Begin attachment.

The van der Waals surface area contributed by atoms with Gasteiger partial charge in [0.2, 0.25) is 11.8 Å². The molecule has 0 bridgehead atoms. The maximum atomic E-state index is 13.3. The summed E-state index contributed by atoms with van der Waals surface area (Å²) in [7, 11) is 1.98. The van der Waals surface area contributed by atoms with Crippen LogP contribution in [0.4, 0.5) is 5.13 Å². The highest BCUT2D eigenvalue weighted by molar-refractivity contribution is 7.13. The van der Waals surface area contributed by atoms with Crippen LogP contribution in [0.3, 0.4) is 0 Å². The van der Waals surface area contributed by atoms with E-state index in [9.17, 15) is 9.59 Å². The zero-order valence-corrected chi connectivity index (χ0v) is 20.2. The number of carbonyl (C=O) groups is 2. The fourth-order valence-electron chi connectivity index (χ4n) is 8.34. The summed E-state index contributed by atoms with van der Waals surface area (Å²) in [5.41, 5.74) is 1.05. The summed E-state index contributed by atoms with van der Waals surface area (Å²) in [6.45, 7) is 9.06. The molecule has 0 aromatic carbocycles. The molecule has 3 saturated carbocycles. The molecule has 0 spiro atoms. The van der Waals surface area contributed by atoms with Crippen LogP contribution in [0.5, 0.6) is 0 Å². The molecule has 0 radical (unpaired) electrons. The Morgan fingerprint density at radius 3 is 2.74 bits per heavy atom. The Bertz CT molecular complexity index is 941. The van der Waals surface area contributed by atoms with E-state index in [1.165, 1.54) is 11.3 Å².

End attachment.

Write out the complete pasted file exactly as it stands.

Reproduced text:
The van der Waals surface area contributed by atoms with Gasteiger partial charge in [0.2, 0.25) is 11.8 Å². The molecule has 0 bridgehead atoms. The maximum atomic E-state index is 13.3. The summed E-state index contributed by atoms with van der Waals surface area (Å²) in [7, 11) is 1.98. The van der Waals surface area contributed by atoms with Crippen LogP contribution in [0.4, 0.5) is 5.13 Å². The highest BCUT2D eigenvalue weighted by molar-refractivity contribution is 7.13. The van der Waals surface area contributed by atoms with Crippen LogP contribution in [0.3, 0.4) is 0 Å². The van der Waals surface area contributed by atoms with E-state index in [9.17, 15) is 9.59 Å². The zero-order valence-corrected chi connectivity index (χ0v) is 20.2. The number of carbonyl (C=O) groups is 2. The fourth-order valence-electron chi connectivity index (χ4n) is 8.34. The summed E-state index contributed by atoms with van der Waals surface area (Å²) in [5.41, 5.74) is 1.05. The summed E-state index contributed by atoms with van der Waals surface area (Å²) in [6.45, 7) is 9.06. The molecule has 0 aromatic carbocycles. The molecule has 3 saturated carbocycles. The molecule has 0 spiro atoms. The van der Waals surface area contributed by atoms with Crippen LogP contribution in [0.5, 0.6) is 0 Å². The molecule has 0 radical (unpaired) electrons. The Morgan fingerprint density at radius 3 is 2.74 bits per heavy atom. The Bertz CT molecular complexity index is 941. The van der Waals surface area contributed by atoms with E-state index in [1.165, 1.54) is 11.3 Å².